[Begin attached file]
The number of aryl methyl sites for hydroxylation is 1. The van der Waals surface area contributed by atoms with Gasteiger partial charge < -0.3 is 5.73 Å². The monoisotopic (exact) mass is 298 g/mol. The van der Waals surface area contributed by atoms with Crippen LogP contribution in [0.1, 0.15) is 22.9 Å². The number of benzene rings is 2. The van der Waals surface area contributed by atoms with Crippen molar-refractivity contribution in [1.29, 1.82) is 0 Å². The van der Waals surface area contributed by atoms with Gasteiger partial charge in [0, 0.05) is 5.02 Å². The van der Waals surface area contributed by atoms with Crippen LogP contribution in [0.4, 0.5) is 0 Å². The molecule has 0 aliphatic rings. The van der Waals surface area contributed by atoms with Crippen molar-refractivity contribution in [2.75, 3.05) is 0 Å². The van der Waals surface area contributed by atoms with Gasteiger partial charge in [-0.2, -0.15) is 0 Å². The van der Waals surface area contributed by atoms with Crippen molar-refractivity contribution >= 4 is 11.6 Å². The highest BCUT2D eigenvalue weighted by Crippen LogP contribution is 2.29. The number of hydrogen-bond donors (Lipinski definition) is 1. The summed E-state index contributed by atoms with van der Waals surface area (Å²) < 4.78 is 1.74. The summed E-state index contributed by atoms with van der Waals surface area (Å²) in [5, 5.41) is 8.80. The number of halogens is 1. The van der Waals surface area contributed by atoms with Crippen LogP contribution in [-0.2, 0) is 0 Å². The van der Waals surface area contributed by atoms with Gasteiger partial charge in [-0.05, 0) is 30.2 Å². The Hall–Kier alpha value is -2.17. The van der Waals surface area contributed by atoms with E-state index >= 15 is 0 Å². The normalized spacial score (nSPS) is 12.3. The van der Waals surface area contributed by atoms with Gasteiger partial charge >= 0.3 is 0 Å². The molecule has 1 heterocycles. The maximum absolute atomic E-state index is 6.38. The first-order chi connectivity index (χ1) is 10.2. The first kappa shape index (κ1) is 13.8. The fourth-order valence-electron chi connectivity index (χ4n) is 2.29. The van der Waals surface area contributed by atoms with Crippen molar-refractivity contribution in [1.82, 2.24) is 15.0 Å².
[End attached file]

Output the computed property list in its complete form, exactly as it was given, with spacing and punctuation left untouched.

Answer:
The number of aryl methyl sites for hydroxylation is 1. The van der Waals surface area contributed by atoms with Gasteiger partial charge < -0.3 is 5.73 Å². The monoisotopic (exact) mass is 298 g/mol. The van der Waals surface area contributed by atoms with Crippen LogP contribution in [0.1, 0.15) is 22.9 Å². The number of benzene rings is 2. The van der Waals surface area contributed by atoms with Crippen molar-refractivity contribution in [1.29, 1.82) is 0 Å². The van der Waals surface area contributed by atoms with Gasteiger partial charge in [0, 0.05) is 5.02 Å². The van der Waals surface area contributed by atoms with Crippen LogP contribution in [0.4, 0.5) is 0 Å². The molecule has 0 aliphatic rings. The van der Waals surface area contributed by atoms with Crippen molar-refractivity contribution in [2.75, 3.05) is 0 Å². The van der Waals surface area contributed by atoms with Gasteiger partial charge in [-0.2, -0.15) is 0 Å². The van der Waals surface area contributed by atoms with Crippen molar-refractivity contribution >= 4 is 11.6 Å². The highest BCUT2D eigenvalue weighted by Crippen LogP contribution is 2.29. The number of hydrogen-bond donors (Lipinski definition) is 1. The summed E-state index contributed by atoms with van der Waals surface area (Å²) < 4.78 is 1.74. The summed E-state index contributed by atoms with van der Waals surface area (Å²) in [5, 5.41) is 8.80. The number of halogens is 1. The van der Waals surface area contributed by atoms with Crippen LogP contribution in [-0.2, 0) is 0 Å². The van der Waals surface area contributed by atoms with Gasteiger partial charge in [-0.05, 0) is 30.2 Å². The Hall–Kier alpha value is -2.17. The van der Waals surface area contributed by atoms with E-state index >= 15 is 0 Å². The normalized spacial score (nSPS) is 12.3. The van der Waals surface area contributed by atoms with Gasteiger partial charge >= 0.3 is 0 Å². The molecule has 1 heterocycles. The maximum absolute atomic E-state index is 6.38. The first-order chi connectivity index (χ1) is 10.2. The first kappa shape index (κ1) is 13.8. The fourth-order valence-electron chi connectivity index (χ4n) is 2.29. The van der Waals surface area contributed by atoms with Crippen molar-refractivity contribution in [1.82, 2.24) is 15.0 Å².